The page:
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Next Supreme Court health care law challenge could be on deck

Photo: (Maximilian Franz/The Daily Record)

The next major legal battle involving the federal health care law inched a bit closer to the U.S. Supreme Court last week.

The 4th Circuit upheld the Patient Protection and Affordable Care Act’s employer mandate, a move that sets the stage for the high court to take up the constitutional challenge to the provision, requiring employers to provide health care coverage to employees or pay a penalty, as soon as next term.

The circuit court had previously dismissed the case Liberty University v. Lew on procedural grounds, finding that it lacked jurisdiction to take up the matter under the Anti-Injunction Act. But after the Supreme Court rejected the AIA argument  it its landmark health care law ruling last year, the 4th Circuit revived the case and ruled on the constitutional challenge.

More here from our sister publication The Daily Record, and from the Lawyers USA archive.

Contraceptives challenge now before Supreme Court

The challenge over a provision of the federal health care law that requires most employers to provide health insurance coverage for emergency contraceptives for their employees has landed before the U.S. Supreme Court.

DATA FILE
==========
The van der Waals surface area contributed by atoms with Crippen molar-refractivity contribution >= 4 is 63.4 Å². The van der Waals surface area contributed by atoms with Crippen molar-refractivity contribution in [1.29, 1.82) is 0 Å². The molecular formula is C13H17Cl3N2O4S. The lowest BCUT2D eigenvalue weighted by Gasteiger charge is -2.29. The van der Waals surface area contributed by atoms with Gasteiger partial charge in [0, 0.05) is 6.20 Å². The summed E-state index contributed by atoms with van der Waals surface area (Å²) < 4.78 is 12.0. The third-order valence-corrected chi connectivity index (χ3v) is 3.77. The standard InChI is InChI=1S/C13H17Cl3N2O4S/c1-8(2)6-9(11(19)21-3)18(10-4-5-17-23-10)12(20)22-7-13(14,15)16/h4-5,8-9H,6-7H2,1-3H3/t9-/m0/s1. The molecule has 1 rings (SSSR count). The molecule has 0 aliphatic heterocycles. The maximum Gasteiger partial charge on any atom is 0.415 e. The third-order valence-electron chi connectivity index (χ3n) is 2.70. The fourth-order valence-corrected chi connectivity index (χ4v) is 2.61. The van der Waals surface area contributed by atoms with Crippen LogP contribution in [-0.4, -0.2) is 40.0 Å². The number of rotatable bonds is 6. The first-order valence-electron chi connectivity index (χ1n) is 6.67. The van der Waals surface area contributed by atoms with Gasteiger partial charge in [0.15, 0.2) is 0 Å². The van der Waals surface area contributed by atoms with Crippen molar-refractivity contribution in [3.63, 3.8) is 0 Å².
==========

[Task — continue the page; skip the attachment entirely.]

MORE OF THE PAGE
SCOTUSblog’s Lyle Denniston reports that two employers – companies privately owned by individuals who object to such coverage for religious reasons – have asked the Court to rule on their challenge to the law on the basis that it interferes with their First Amendment-protected religious freedoms. The application in the case Hobby Lobby Stores v. Sebelius asks the justices to weigh in before a federal appeals court rules, and is before Justice Sonia M. Sotomayor. The justice may act on the petition alone or refer it to the full Court for consideration.

The challenge is one of a series of lawsuits that have been filed across the country over the contraception provision of the law.

UPDATE: Sotomayor rejected the request for an emergency injunction blocking enforcement of the law, but did not rule on the merits of the case.

Scalia denies Supreme feud

As leaked reports of bad blood among the justices of the Supreme Court in the aftermath of the health care ruling continue to swirl in the media, Justice Antonin Scalia said they are not to be believed.

“You should not believe what you read about the Court in the newspapers,” Scalia told CNN’s Piers Morgan in an interview that aired Wednesday night, “because the information has either been made up or given to the newspapers by somebody who is violating a confidence, which means that person is not reliable.”

“I haven’t had a falling out with Justice Roberts,” Scalia reiterated.

“Loud words exchanged?” Morgan pressed. “Slamming of door?”

“No, no,” Scalia responded. “Nothing like that.”

Scalia appeared in the interview with Bryan Garner to promote their new book, “Reading Law: The Interpretation of Legal Texts.” More here from CNN.com.

Justices say bad feelings fade

There seems to be more interest in the behind-the-scenes relationships between the justices of the U.S. Supreme Court than in the cause of the split between Tom Cruise and Katie Holmes.